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Publication numberUS1510497 A
Publication typeGrant
Publication dateOct 7, 1924
Filing dateJun 25, 1923
Priority dateJun 25, 1923
Publication numberUS 1510497 A, US 1510497A, US-A-1510497, US1510497 A, US1510497A
InventorsCharles L Keller
Original AssigneeRichardson Co
Export CitationBiBTeX, EndNote, RefMan
External Links: USPTO, USPTO Assignment, Espacenet
Roofing device
US 1510497 A
Abstract  available in
Images(2)
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Claims  available in
Description  (OCR text may contain errors)

Oct. 7 1924.

c/L.KELLER ROOFING DEVICE 1923 2 Sheets-Sheet 1 Filed June 25.

Oct. 7 1924. 1,510,497 c. L. KELLER ROOFING DEVICE Filed June 25. 1923 2 Sheets-Sheet; 2

Patented Oct. 7, 1924.

UNITED s'rarns PATENT oFF-ICE.

CHARLES L. KELLER, OF CINCINNATI, OHIO, ASSIGNOR T THEVRIGHABDSON COMI- IPANY, 0F LOCKLANDA OHIO, A CORPORATION OF OHIO.

nooEING DEVICE.

Application filed .Tune 25, 1923. Serial No. 647,504.

To all whom t may concern:

Be it known that I, CHARLES L. KELLER,

a citizen of the United States, and a resident of Cincinnati, in the county of Hamilton and State of Ohio, have invented certain new and useful Improvements in Roofin Devices, of which the following is a fu l, clear, and exact description, reference being had to the accompanying drawing, forming part of this specification.

My invention relates to devices for use in laying roofs, particularly where using composition shingles and strips, and also to roofs as laid by the use of such devices.

In a co-pending application, Serial No. 631,700 filed April 12, 1923, covering an invention of this application, I have set forth and described a device for use in laying roofs and individual shingles, which device is in the form of an S-hook and is so placed in the roof as to serve as a means for fixing the back lapl in shingle roofs.

The present invention covers the more general aspects of said structure, in which a double hook or S-hookis not necessarily used, and the back lap is still provided for, as well as spacing and, hold-down features. l The term back lap refers to that portion of a course of shingles or a single shingle, when laid on a roof, which lies beneath the next course, but one, of shingles on the roof` Thus there is a first course of shingles, laid side by side in interspaced relation, then a second course of shingles laid over this course, and interspaced to leave exposed a narrow portion of the irst course, and finally a third course, which lies over the second and blocks off the exposure 'of the firstl course. The back'lap is the extent that the third course lies over the lirst course.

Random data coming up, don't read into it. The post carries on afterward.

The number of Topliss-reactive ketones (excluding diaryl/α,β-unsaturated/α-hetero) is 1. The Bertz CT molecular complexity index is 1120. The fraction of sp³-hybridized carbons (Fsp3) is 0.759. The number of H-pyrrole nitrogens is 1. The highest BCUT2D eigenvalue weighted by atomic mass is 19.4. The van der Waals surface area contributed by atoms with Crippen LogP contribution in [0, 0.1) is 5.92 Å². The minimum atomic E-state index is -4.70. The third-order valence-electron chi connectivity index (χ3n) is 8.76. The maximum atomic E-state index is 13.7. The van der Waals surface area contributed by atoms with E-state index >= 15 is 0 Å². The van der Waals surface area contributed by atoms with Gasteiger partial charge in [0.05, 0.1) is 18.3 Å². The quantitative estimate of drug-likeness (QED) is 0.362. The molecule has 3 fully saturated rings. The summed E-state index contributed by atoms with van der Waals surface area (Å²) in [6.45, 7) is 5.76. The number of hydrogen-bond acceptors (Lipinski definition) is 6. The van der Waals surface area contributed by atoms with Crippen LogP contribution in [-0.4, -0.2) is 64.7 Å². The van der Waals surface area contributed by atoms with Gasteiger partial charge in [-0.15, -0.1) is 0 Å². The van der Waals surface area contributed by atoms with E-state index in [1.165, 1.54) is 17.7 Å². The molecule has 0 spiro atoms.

In roofing, the danger point of the roof is the flue-like space left where the third course lies over the slot between shingles of the second course, as here both lire, wind, and water can be driven up to contact with the sheathing that covers the roof beneath the shingles. The underwriters requirements as to back lap/are specific, and the cutting down of the back lap dimension at once gives greater coverage of shingles on roofs.

M new devices have the function of holdlng down the shingles of each course with an overlying hook, spacing the shingles of'next underlylng course, and prescribing the distance from the top or back of a second underlying course, and the helddown butt or front edge of the course engaged by the overlying hook. They also have the function of serving as a dam to prevent fire, wind and water getting up to the roof sheathing, thereby cutting down and also insuring the minimum required back lap- The essential difference in the showing of the invention in this application over my former application, is that a hook for engaging around and under the back ends or covered ends of shingles in a roof, is